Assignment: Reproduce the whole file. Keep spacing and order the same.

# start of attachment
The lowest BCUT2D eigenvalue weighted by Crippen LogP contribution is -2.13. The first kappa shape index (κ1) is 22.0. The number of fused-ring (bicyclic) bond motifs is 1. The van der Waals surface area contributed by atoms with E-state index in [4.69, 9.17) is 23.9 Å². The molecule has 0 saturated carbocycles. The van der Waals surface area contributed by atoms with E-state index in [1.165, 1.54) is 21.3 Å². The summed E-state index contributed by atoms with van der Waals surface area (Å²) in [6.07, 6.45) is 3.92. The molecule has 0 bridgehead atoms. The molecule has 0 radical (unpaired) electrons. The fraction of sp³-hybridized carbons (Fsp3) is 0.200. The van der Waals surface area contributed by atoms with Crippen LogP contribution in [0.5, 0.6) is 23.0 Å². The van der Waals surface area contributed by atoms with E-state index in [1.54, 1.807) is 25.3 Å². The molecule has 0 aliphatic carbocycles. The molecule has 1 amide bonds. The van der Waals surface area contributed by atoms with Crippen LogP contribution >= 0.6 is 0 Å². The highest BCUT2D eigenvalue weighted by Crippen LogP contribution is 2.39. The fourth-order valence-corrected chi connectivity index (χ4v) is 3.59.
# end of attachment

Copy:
The lowest BCUT2D eigenvalue weighted by Crippen LogP contribution is -2.13. The first kappa shape index (κ1) is 22.0. The number of fused-ring (bicyclic) bond motifs is 1. The van der Waals surface area contributed by atoms with E-state index in [4.69, 9.17) is 23.9 Å². The molecule has 0 saturated carbocycles. The van der Waals surface area contributed by atoms with E-state index in [1.165, 1.54) is 21.3 Å². The summed E-state index contributed by atoms with van der Waals surface area (Å²) in [6.07, 6.45) is 3.92. The molecule has 0 bridgehead atoms. The molecule has 0 radical (unpaired) electrons. The fraction of sp³-hybridized carbons (Fsp3) is 0.200. The van der Waals surface area contributed by atoms with Crippen LogP contribution in [0.5, 0.6) is 23.0 Å². The van der Waals surface area contributed by atoms with E-state index in [1.54, 1.807) is 25.3 Å². The molecule has 0 aliphatic carbocycles. The molecule has 1 amide bonds. The van der Waals surface area contributed by atoms with Crippen LogP contribution >= 0.6 is 0 Å². The highest BCUT2D eigenvalue weighted by Crippen LogP contribution is 2.39. The fourth-order valence-corrected chi connectivity index (χ4v) is 3.59.